New relationships are often plagued with uncertainty because one of the players has some private information about her "type." The reputation literature has shown that equilibria that reveal this private information typically involve breach of trust and conflict. But are these inevitable for equilibrium learning? I analyze self-enforcing relationships where one party is privately informed about her time preferences. I show that there always exist honest reputation equilibria, which fully reveal information and support cooperation without breach or conflict. I compare these to dishonest reputation equilibria from several perspectives. My results are applicable to a broad class of repeated games.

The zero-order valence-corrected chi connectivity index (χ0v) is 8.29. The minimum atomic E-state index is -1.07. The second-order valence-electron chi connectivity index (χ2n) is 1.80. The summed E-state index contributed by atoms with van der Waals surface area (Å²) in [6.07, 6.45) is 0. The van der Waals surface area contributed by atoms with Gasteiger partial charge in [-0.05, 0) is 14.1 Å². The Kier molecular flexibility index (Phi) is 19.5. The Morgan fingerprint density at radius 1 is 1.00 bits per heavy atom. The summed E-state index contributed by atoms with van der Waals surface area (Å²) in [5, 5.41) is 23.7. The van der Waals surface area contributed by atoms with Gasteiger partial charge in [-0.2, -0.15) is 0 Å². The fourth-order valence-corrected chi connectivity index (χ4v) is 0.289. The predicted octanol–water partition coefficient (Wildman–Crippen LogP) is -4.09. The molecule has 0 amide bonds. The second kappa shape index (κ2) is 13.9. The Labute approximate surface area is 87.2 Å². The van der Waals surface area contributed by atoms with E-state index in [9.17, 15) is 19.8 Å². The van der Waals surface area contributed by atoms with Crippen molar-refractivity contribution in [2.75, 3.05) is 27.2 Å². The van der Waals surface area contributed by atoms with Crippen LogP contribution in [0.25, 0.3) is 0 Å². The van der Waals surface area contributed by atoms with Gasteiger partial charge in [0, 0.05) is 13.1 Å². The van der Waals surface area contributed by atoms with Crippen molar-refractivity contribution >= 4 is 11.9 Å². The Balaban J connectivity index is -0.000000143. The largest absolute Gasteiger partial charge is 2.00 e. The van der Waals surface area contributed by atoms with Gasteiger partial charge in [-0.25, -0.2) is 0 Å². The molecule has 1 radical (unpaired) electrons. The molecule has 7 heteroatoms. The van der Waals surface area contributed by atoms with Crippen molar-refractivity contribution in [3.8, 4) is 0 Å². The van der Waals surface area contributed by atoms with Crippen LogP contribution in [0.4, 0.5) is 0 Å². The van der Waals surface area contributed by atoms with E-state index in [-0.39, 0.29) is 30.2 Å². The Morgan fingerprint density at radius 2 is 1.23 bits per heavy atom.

"Honest Equilibria in Reputation Games: The Role of Time Preferences."
American Economic Journal: Microeconomics,
Stochastic and Dynamic Games; Evolutionary Games; Repeated Games
Asymmetric and Private Information; Mechanism Design
Search; Learning; Information and Knowledge; Communication; Belief; Unawareness
Economics of Contract: Theory
Economic Sociology; Economic Anthropology; Language; Social and Economic Stratification